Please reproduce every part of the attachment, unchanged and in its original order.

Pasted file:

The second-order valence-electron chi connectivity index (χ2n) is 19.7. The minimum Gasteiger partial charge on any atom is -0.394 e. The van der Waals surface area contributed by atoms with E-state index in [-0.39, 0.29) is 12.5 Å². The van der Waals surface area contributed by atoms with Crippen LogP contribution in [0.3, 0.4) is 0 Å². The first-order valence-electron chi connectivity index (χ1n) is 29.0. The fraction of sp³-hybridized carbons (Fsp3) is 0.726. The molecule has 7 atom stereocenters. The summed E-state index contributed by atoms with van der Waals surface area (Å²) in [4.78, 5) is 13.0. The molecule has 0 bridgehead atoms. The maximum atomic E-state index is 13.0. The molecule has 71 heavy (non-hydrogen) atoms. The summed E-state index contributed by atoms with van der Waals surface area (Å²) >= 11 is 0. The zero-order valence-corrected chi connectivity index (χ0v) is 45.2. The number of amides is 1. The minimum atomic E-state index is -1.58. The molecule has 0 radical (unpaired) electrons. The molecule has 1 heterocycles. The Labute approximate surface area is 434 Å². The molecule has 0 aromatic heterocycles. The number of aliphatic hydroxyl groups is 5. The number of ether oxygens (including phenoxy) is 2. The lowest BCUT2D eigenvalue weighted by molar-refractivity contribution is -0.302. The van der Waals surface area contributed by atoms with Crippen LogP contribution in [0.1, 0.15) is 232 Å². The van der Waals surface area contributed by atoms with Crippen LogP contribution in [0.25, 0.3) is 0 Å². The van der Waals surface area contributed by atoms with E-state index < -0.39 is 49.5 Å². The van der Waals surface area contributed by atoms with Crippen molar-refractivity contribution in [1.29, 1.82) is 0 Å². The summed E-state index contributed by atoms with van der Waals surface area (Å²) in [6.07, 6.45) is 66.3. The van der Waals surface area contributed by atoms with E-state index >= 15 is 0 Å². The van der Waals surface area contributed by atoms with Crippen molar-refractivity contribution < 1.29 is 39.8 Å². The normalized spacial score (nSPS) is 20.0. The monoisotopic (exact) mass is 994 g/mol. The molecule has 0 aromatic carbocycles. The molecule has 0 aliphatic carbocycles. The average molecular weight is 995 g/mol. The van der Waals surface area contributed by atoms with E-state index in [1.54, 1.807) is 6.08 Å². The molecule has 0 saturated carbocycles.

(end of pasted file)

The second-order valence-electron chi connectivity index (χ2n) is 19.7. The minimum Gasteiger partial charge on any atom is -0.394 e. The van der Waals surface area contributed by atoms with E-state index in [-0.39, 0.29) is 12.5 Å². The van der Waals surface area contributed by atoms with Crippen LogP contribution in [0.3, 0.4) is 0 Å². The first-order valence-electron chi connectivity index (χ1n) is 29.0. The fraction of sp³-hybridized carbons (Fsp3) is 0.726. The molecule has 7 atom stereocenters. The summed E-state index contributed by atoms with van der Waals surface area (Å²) in [4.78, 5) is 13.0. The molecule has 0 bridgehead atoms. The maximum atomic E-state index is 13.0. The molecule has 71 heavy (non-hydrogen) atoms. The summed E-state index contributed by atoms with van der Waals surface area (Å²) >= 11 is 0. The zero-order valence-corrected chi connectivity index (χ0v) is 45.2. The number of amides is 1. The minimum atomic E-state index is -1.58. The molecule has 0 radical (unpaired) electrons. The molecule has 1 heterocycles. The Labute approximate surface area is 434 Å². The molecule has 0 aromatic heterocycles. The number of aliphatic hydroxyl groups is 5. The number of ether oxygens (including phenoxy) is 2. The lowest BCUT2D eigenvalue weighted by molar-refractivity contribution is -0.302. The van der Waals surface area contributed by atoms with Crippen LogP contribution in [0.1, 0.15) is 232 Å². The van der Waals surface area contributed by atoms with Crippen LogP contribution in [0.25, 0.3) is 0 Å². The van der Waals surface area contributed by atoms with E-state index < -0.39 is 49.5 Å². The van der Waals surface area contributed by atoms with Crippen molar-refractivity contribution in [1.29, 1.82) is 0 Å². The summed E-state index contributed by atoms with van der Waals surface area (Å²) in [6.07, 6.45) is 66.3. The van der Waals surface area contributed by atoms with E-state index >= 15 is 0 Å². The van der Waals surface area contributed by atoms with Crippen molar-refractivity contribution < 1.29 is 39.8 Å². The normalized spacial score (nSPS) is 20.0. The monoisotopic (exact) mass is 994 g/mol. The molecule has 0 aromatic carbocycles. The molecule has 0 aliphatic carbocycles. The average molecular weight is 995 g/mol. The van der Waals surface area contributed by atoms with E-state index in [1.54, 1.807) is 6.08 Å². The molecule has 0 saturated carbocycles.